UPDATE: (January 2017) We apologize for the credit error: The designer responsible for the US Squash logo is Chrys Sbily who is the award winning branding and creative director at CSA Studio in Maryland,USA.
Adriana J Moreno was responsible for a variety of collateral work and support print materials that used Chrys’ logo. (Hat tip to Conor O’Malley, who was the Director of Events at US Squash when the logo was created, for setting us straight. Thanks Conor!)
UPDATE: (June 2014) We finally discovered who designed the new US Squash logo. Adriana J Moreno has done some really fantastic work and you can check out her collateral for US Squash on her website.
In case you missed it, the national organizing body and membership organization for the sport of squash in the United States just recently launched their new logo. According to their online press release this rebranding apparently represents an “historic commitment to elite athlete development”. Since it’s inception in 1904 US Squash has had six logos (four of them with crossed wooden racquets) but you’re probably most familiar with the longest running and most recent one:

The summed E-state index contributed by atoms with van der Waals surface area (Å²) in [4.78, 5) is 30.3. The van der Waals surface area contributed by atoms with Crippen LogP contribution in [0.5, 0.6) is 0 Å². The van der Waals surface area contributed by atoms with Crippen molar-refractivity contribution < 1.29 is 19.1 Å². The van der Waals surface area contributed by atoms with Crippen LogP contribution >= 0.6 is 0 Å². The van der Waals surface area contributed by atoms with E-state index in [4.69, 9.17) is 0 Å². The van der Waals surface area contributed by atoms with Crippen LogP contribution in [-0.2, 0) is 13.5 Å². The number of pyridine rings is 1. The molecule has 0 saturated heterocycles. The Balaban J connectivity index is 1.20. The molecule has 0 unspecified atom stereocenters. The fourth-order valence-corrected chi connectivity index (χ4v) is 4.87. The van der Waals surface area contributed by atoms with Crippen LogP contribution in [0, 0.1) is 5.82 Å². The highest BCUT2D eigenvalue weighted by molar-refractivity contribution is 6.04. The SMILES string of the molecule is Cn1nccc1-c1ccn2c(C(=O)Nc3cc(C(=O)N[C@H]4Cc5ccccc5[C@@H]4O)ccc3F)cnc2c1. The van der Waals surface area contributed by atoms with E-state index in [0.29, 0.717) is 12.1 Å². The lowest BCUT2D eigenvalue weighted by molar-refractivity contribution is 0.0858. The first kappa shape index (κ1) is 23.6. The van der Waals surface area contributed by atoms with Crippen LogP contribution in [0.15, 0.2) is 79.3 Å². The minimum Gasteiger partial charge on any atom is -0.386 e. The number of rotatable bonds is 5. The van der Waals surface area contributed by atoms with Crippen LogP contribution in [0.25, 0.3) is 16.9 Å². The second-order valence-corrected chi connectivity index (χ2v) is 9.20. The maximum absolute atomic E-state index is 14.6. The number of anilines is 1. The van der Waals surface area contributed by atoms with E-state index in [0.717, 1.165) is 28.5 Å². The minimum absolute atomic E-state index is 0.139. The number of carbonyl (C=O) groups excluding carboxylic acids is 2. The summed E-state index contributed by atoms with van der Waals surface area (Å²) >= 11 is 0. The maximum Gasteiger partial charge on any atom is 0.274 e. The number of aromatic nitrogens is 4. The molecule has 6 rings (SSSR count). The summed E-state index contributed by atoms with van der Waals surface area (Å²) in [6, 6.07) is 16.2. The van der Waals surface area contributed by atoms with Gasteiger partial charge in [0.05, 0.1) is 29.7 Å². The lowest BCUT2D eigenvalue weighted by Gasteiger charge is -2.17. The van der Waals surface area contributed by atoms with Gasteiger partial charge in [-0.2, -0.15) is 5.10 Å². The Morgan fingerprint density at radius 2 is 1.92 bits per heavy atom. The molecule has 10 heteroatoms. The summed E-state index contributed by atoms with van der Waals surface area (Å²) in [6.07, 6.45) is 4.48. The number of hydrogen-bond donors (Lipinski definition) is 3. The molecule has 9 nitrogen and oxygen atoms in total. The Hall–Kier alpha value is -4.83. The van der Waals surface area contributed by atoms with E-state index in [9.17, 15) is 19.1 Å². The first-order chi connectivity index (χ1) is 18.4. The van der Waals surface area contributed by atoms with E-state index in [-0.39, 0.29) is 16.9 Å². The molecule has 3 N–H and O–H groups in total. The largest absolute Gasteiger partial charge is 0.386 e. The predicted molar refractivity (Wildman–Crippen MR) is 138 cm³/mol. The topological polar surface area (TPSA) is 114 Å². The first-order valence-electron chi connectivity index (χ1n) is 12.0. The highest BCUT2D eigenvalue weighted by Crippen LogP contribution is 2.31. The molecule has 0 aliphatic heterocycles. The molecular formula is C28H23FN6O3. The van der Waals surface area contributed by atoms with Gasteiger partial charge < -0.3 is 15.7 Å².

As much as we like this logo we can completely understand why they’d want to update it. As SquashSource has pointed out this crossed-racquet logo speaks mainly to the history of the game and, as a result, may feed the silly notion that squash is an elite sport played by preppy gentlemen in white clothing in men’s clubs. If you’re reading this you know it’s not and modernization is not our problem with this new logo.
US Squash itself hints at the problem when they state in their press release that the logo is “similar to other U.S. national sports governing bodies”. Which national sports governing body could they be referring to specifically? How about the United States Tennis Association? Couple that logo with the Tennis Channel’s brand and presto you’ve got the new US Squash logo. What are your thoughts on this logo?